Genetic characterisation of genotypes gives descriptive information of the traits and helps in understanding the similarities and differences among genotypes (IBPGR and ICRISAT, 1993). Both morphological and molecular markers are used to save this purpose. Morphological characterisation was the first method used by researchers to select superior genotypes, spring wheat (Briggs, 1991), barn swallows (Cadee, 2000), and maize (Beta and Corke, 2001; Geleta and Labuschagne, 2005; Barnaud et al., 2007). However, several studies show that morphological markers are not suitable for traits with low heritability and are highly affected by environments (Smith and Smith, 1992; Redfearn et al., 1999; Cadee, 2000). These limitations have lead to the evolution of molecular markers.

There are various molecular markers, and the choice of the molecular markers to use is dependant on cost effectiveness, simplicity, high throughput, number of samples, degree of relatedness between samples, research objectives and knowledge on the target genotype (Avise, 1995; Ji et al., 2004). The common molecular markers are Restriction Fragment Length Polymorphisms (RFLPs), Random Amplified Polymorphism DNA (RAPDs), Amplified Length Fragment Polymorphisms (ALFPs) and Simple Sequence Repeats (SSRs) (Powell et al., 1996; Pejic et al., 1998). Among these, SSRs have added advantage of being relatively cheap and highly discriminative (Missiaggia and Grattapaglia, 2006).

They are often used to distinguish cultivars (Karp et al., 1996). Agrama and Tuinstra (2003) reported that SSRs are codominant and highly informative and do not require radioisotopes. Furthermore, SSRs are neutral and solves the problem of linkages to deliver unbiased genetic diversity (Kashi and King, 2006). Therefore, SSRs markers are useful tools for characterisation of genotypes (Dean et al., 1999; Ghebru et al., 2002). They have been utilised by other researchers to study variability in sorghum. Ghebru et al. (2002) used SSRs to characterise 28 Eritrean sorghum landraces. Agrama and Tuinstra (2003) applied, SSR and RAPD's to analyse the diversity of 22 sorghum genotypes.

There are various studies that combined morphological and molecular markers to characterise crops elsewhere, ryegrass (Jianyang 2005), rice (Ogunbayo et al., 2005; Yi et al., 2005), maize (Beyene et al., 2005), sorghum (Dahlberg et al., 2002) and concluded reliable and useful information for breeders. However, genetic information among landraces in the central and southern Tanzania is lacking.

The objectives of this study were to (i) determine the genetic relationships and thus establish the potential for landraces as sources of breeding material for future sorghum improvement; and (ii) assess important agronomic traits for sorghum classification.

MATERIALS AND METHODS

Field evaluation. Field characterisation of 40 sorghum landraces (Table 1) was carried out at Mansa Technology Assessment Site (TAS) in Tanzania during the 2003/2004 growing season. Mansa TAS is situated at 1241.45 m.a.s.l and lies at latitude 11° 14.384 S, and 028° 57.267 E longitudes. Two blocks with plot size of two 5 m rows and spacing of 75 cm x 50 cm were used. Eight seeds were planted and then thinned to one plant per station. Fertiliser (N: P2O5: K2O: S = 10: 20: 10: 5) (basal) at the rate of 200 kg ha-1 was applied. Urea fertiliser (46% N) was applied at the rate of 100 kg N ha-1 four weeks after planting. Two weeding were done per season. Phoskill (Monocrotophos 36 SL) 560 ml in 250 litres of water per hectare was used to control stalk borers. Data were recorded according to (IBPGR and ICRISAT, 1993).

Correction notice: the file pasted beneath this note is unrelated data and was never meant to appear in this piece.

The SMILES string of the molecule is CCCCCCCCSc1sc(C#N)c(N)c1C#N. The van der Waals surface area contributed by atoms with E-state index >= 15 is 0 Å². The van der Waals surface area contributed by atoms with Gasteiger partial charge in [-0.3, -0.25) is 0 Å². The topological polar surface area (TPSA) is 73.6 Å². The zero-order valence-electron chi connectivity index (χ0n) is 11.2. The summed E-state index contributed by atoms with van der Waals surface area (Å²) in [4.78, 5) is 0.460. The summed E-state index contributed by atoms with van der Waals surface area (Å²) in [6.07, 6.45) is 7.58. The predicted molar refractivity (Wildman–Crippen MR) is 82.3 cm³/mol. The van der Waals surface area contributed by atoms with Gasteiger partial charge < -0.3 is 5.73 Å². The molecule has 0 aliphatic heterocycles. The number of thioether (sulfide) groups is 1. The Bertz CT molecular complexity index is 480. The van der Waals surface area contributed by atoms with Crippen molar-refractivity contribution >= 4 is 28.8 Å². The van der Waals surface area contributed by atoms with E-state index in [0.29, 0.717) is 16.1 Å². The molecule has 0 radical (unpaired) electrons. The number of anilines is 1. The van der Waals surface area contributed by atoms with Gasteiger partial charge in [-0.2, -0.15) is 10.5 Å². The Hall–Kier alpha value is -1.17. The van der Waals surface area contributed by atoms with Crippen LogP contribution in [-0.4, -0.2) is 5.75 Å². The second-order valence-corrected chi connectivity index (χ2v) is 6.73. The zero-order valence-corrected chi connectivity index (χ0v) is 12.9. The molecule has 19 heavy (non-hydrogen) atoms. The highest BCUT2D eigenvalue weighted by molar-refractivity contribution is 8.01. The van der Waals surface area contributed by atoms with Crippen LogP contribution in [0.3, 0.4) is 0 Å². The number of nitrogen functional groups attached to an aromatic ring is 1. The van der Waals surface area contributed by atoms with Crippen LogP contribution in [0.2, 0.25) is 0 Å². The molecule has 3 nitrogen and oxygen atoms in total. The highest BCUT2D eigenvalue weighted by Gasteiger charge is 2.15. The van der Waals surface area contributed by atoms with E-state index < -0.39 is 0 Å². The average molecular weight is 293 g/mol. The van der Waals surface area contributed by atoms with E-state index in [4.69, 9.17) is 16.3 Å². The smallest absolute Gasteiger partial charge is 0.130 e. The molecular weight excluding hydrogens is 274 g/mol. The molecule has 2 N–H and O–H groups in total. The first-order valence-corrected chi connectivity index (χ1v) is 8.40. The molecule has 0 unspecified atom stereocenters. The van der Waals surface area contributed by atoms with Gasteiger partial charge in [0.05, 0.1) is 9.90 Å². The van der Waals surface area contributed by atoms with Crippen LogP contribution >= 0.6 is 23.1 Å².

DNA Extraction. Laboratory work on molecular diversity analysis was done at BioScience for Eastern and Central Africa (BECA) in Kenya. Fourty landraces, 38 from Tanzania and two from Zambia were used in this study (Table 1). DNA was extracted from two-weeks old leaf tissue according to Mace et al.(2004) with minor modifications. For each of the landraces, three DNA samples were made, each DNA sample consisting of DNA extracted from a pool of ten individual plants belonging to that landrace. A total of 123 DNA samples, 3 individual pools per landrace, were obtained. Extracted genomic DNA was quantified by agarose gel electrophoresis after digestion with restriction endonucleases. All samples were diluted to a final concentration of 2.5 ng µl-1 and arranged in a 96 well plates for PCR reactions.

SSR primers. Seven SSR markers, specific for sorghum previously used for the analysis of the genetic variation of sorghum accessions from ICRISAT genebank were obtained from Genomechanix (India) and ABI (India). Marker designations, forward and reverse primers and their sequences were considered (Table 2).

PCR optimisation. The PCR reaction conditions of the primers were optimised using a modified Taguchi method that is designed to reveal the effects and interactions of specific reaction components simultaneously, using a few reactions (Cobb and Clarkson, 1994; Ferguson et al., 2004). Primer concentrations of 0.5 pM, 1 pM and 2 pM; DNA amounts of 0.3 ng, 0.5 ng and 0.6 ng; Mg2+ concentrations of 1 mM, 1.5 mM and 2 mM; dNTP concentrations of 0.05 mM, 0.075 mM and 0.1 mM; and Taq polymerase of 0.125 U, 0.2 U and 0.25 U were used. Each reaction was carried out in a final volume of 5 ml. This resulted in nine orthogonal arrays of different PCR components (Table 3). Initial denaturation for 15 min at 94 °C was done. Then, 10 cycles of denaturation for 10 seconds at 94 °C, annealing at 61-52° C for 20 seconds and extension for 30 seconds at 72 °C were performed. The annealing temperature for each succeeding cycle was reduced with 1 °C. Thereafter, 30 cycles of denaturation for 10 seconds at 94 °C, annealing at 54 °C for 20 seconds and extension at 72 °C for 30 seconds was used. A final extension of 20 min at 72 °C was included to minimise the +A overhang.